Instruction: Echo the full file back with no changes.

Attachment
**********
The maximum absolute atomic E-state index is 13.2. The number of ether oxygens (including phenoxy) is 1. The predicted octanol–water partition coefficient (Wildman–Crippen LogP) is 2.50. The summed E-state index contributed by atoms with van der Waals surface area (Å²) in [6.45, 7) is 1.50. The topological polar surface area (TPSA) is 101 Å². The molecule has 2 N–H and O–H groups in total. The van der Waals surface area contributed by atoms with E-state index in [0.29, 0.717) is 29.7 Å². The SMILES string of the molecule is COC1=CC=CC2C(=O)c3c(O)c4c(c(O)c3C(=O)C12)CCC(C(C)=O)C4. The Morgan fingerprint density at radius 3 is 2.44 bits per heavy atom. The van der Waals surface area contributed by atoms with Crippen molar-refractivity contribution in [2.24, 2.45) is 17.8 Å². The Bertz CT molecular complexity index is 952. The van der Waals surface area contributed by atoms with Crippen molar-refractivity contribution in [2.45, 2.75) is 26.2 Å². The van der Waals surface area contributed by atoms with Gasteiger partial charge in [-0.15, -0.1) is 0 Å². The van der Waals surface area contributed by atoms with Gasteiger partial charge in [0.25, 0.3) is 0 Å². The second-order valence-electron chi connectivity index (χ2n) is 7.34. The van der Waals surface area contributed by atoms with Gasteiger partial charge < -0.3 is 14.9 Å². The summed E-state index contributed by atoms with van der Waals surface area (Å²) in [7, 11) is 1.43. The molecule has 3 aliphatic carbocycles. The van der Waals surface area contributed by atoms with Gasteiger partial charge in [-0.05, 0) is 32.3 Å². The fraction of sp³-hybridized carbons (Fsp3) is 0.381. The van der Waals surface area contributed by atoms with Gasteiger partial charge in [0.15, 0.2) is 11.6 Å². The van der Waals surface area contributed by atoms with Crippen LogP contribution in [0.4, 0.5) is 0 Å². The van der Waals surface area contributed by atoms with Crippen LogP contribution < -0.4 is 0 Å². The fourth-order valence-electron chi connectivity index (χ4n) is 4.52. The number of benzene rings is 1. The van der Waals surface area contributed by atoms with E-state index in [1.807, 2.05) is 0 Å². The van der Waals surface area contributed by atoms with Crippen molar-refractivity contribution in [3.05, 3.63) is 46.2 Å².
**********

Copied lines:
The maximum absolute atomic E-state index is 13.2. The number of ether oxygens (including phenoxy) is 1. The predicted octanol–water partition coefficient (Wildman–Crippen LogP) is 2.50. The summed E-state index contributed by atoms with van der Waals surface area (Å²) in [6.45, 7) is 1.50. The topological polar surface area (TPSA) is 101 Å². The molecule has 2 N–H and O–H groups in total. The van der Waals surface area contributed by atoms with E-state index in [0.29, 0.717) is 29.7 Å². The SMILES string of the molecule is COC1=CC=CC2C(=O)c3c(O)c4c(c(O)c3C(=O)C12)CCC(C(C)=O)C4. The Morgan fingerprint density at radius 3 is 2.44 bits per heavy atom. The van der Waals surface area contributed by atoms with Crippen molar-refractivity contribution in [2.24, 2.45) is 17.8 Å². The Bertz CT molecular complexity index is 952. The van der Waals surface area contributed by atoms with Crippen molar-refractivity contribution in [2.45, 2.75) is 26.2 Å². The van der Waals surface area contributed by atoms with Gasteiger partial charge in [-0.15, -0.1) is 0 Å². The van der Waals surface area contributed by atoms with Gasteiger partial charge in [0.25, 0.3) is 0 Å². The second-order valence-electron chi connectivity index (χ2n) is 7.34. The van der Waals surface area contributed by atoms with Gasteiger partial charge < -0.3 is 14.9 Å². The summed E-state index contributed by atoms with van der Waals surface area (Å²) in [7, 11) is 1.43. The molecule has 3 aliphatic carbocycles. The van der Waals surface area contributed by atoms with Gasteiger partial charge in [-0.05, 0) is 32.3 Å². The fraction of sp³-hybridized carbons (Fsp3) is 0.381. The van der Waals surface area contributed by atoms with Gasteiger partial charge in [0.15, 0.2) is 11.6 Å². The van der Waals surface area contributed by atoms with Crippen LogP contribution in [0.4, 0.5) is 0 Å². The van der Waals surface area contributed by atoms with Crippen LogP contribution < -0.4 is 0 Å². The fourth-order valence-electron chi connectivity index (χ4n) is 4.52. The number of benzene rings is 1. The van der Waals surface area contributed by atoms with E-state index in [1.807, 2.05) is 0 Å². The van der Waals surface area contributed by atoms with Crippen molar-refractivity contribution in [3.05, 3.63) is 46.2 Å².